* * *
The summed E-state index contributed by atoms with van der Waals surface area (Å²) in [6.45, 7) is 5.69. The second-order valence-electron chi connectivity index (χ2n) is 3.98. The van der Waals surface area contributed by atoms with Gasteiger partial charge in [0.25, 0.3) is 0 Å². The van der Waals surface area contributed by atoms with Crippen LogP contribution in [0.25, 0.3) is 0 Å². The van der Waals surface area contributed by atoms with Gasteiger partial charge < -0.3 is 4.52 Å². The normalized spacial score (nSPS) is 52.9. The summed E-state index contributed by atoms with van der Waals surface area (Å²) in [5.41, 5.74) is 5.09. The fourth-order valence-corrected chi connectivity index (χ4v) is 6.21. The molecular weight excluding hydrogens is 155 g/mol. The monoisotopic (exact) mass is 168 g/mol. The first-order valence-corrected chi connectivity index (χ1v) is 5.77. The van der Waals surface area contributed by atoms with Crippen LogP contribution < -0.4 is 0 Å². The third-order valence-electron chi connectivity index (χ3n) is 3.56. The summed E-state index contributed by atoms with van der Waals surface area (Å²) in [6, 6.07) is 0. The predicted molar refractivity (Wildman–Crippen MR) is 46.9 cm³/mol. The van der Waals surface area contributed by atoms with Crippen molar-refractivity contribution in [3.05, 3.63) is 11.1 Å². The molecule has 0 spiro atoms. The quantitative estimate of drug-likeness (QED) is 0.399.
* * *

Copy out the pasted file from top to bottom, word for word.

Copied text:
The summed E-state index contributed by atoms with van der Waals surface area (Å²) in [6.45, 7) is 5.69. The second-order valence-electron chi connectivity index (χ2n) is 3.98. The van der Waals surface area contributed by atoms with Gasteiger partial charge in [0.25, 0.3) is 0 Å². The van der Waals surface area contributed by atoms with Crippen LogP contribution in [0.25, 0.3) is 0 Å². The van der Waals surface area contributed by atoms with Gasteiger partial charge < -0.3 is 4.52 Å². The normalized spacial score (nSPS) is 52.9. The summed E-state index contributed by atoms with van der Waals surface area (Å²) in [5.41, 5.74) is 5.09. The fourth-order valence-corrected chi connectivity index (χ4v) is 6.21. The molecular weight excluding hydrogens is 155 g/mol. The monoisotopic (exact) mass is 168 g/mol. The first-order valence-corrected chi connectivity index (χ1v) is 5.77. The van der Waals surface area contributed by atoms with Crippen LogP contribution < -0.4 is 0 Å². The third-order valence-electron chi connectivity index (χ3n) is 3.56. The summed E-state index contributed by atoms with van der Waals surface area (Å²) in [6, 6.07) is 0. The predicted molar refractivity (Wildman–Crippen MR) is 46.9 cm³/mol. The van der Waals surface area contributed by atoms with Crippen molar-refractivity contribution in [3.05, 3.63) is 11.1 Å². The molecule has 0 spiro atoms. The quantitative estimate of drug-likeness (QED) is 0.399.